Most recently, the government went through the effort of codifying the incentives and credits that have existed for different industries throughout the decades into a single law to bring uniformity to benefits and streamline the administrative framework of the application process, making their implementation and management more efficient. The Incentives Code, P.R. Act No. 60 of July 1, 2019, consolidates and codifies most of the existing tax incentives into a single code, derogates what will not be known as “previous laws,” and provides the following uniform tax incentives:
- Flat 4% income tax rate applicable to exempt income generated by an exempt business.
- Distributions to shareholders and members are exempt from income tax.
- 75% exemption on personal and real property taxes, with specific provisions for construction periods.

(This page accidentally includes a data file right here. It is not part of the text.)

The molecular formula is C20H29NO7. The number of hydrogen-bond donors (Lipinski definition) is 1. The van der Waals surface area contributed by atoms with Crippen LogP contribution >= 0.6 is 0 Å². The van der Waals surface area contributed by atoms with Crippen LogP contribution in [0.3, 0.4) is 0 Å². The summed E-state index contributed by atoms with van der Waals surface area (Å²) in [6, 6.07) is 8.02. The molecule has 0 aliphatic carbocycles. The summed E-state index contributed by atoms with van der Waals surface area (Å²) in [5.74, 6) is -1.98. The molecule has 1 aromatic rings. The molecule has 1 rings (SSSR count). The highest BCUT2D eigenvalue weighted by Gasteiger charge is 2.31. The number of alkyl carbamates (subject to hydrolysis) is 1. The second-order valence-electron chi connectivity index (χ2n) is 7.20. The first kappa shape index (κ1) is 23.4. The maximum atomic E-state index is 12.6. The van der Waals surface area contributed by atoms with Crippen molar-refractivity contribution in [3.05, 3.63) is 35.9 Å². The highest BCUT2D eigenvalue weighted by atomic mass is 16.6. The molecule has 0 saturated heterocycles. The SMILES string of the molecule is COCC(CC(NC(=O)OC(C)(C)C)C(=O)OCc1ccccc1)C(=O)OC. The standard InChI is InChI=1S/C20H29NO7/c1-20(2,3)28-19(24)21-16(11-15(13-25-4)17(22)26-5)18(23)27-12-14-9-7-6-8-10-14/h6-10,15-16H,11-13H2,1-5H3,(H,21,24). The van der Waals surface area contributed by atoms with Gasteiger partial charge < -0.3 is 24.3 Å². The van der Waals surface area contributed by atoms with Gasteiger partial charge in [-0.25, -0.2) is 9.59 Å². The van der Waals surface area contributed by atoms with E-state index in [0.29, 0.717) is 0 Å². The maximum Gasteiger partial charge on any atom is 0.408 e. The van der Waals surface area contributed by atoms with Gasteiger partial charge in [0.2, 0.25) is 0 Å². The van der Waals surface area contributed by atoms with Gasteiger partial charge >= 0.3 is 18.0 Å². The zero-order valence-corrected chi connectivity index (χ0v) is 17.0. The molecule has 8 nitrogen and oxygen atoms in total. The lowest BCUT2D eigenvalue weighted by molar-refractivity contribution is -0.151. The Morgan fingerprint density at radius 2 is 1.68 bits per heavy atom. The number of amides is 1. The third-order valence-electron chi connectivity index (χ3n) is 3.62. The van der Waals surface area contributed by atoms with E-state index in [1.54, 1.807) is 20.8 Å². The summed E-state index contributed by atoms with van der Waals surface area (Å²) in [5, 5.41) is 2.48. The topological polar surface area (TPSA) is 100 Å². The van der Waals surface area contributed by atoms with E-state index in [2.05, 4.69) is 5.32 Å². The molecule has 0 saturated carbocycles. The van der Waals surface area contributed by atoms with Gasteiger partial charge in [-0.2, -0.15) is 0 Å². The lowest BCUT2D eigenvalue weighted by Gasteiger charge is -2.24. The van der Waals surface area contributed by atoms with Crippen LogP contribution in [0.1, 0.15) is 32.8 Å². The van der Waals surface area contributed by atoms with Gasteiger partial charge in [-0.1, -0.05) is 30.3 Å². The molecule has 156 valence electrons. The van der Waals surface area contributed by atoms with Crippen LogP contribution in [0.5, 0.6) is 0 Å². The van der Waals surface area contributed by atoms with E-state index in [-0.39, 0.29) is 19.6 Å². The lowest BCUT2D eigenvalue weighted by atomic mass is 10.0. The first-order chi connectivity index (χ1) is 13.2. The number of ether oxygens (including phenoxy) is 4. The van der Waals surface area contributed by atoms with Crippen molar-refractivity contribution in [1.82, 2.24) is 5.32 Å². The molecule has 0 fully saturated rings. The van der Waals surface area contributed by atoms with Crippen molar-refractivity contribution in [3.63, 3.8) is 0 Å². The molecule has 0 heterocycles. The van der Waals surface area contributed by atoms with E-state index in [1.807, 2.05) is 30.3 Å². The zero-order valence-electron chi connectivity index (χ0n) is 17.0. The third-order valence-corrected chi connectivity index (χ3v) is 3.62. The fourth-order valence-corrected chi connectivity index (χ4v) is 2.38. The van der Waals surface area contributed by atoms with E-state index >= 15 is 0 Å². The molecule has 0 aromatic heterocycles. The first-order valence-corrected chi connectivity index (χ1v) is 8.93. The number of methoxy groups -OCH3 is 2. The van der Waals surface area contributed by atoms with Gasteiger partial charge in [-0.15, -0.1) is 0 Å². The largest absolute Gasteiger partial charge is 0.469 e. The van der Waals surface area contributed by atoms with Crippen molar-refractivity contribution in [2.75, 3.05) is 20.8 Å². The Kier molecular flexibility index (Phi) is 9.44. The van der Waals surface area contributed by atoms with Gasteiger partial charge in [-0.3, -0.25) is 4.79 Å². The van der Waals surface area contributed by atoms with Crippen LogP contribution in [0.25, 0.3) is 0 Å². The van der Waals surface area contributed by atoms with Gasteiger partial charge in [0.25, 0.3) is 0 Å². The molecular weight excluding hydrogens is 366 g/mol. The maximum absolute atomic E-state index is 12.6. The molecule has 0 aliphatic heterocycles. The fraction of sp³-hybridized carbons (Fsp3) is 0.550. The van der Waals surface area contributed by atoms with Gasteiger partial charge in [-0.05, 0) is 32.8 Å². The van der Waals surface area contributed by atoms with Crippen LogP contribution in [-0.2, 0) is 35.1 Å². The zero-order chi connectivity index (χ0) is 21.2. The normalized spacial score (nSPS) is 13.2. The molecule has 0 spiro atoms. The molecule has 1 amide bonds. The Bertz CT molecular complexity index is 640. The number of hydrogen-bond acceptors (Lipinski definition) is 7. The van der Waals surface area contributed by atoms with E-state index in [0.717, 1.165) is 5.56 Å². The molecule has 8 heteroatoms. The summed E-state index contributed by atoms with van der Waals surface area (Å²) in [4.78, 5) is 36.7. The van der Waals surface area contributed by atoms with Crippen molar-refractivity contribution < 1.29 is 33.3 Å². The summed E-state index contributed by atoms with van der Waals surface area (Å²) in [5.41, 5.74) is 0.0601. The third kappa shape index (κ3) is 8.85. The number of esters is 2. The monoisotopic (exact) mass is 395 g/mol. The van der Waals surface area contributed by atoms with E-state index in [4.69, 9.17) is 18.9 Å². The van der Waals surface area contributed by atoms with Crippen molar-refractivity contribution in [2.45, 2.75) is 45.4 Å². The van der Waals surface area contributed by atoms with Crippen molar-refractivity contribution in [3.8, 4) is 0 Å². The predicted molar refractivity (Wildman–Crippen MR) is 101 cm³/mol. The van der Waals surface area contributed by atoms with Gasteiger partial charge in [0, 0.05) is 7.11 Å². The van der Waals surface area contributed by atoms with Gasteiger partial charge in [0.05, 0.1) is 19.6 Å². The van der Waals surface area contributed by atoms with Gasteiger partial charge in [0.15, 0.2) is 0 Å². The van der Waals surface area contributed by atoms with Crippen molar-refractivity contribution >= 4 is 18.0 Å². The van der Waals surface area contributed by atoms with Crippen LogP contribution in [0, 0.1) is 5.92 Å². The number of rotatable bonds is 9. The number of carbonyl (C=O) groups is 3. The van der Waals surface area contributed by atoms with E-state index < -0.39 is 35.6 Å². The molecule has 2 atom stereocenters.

- 50% exemption on municipal license tax, municipal excise taxes, or any other municipal taxes, plus a 75% exemption on construction excise taxes that applies to contractors and subcontractors.
- Tax exemption decree terms are standardized to 15 years, with an additional 15 year extension, for a potential total of 30 years, giving the exempt business the option to choose the taxable years to be covered by such decree.
- Employment requirements are only applicable for eligible businesses with an annual projected or actual business volume of more than $3 million with one employee for export services and three employees for industrial incentives. All other activities under the Incentives Code do not have employment requirements. The employment requirements for a projected $3 million business volume will begin the year after such threshold is reached. Current decree holders may request amendments to reduce their employment requirements.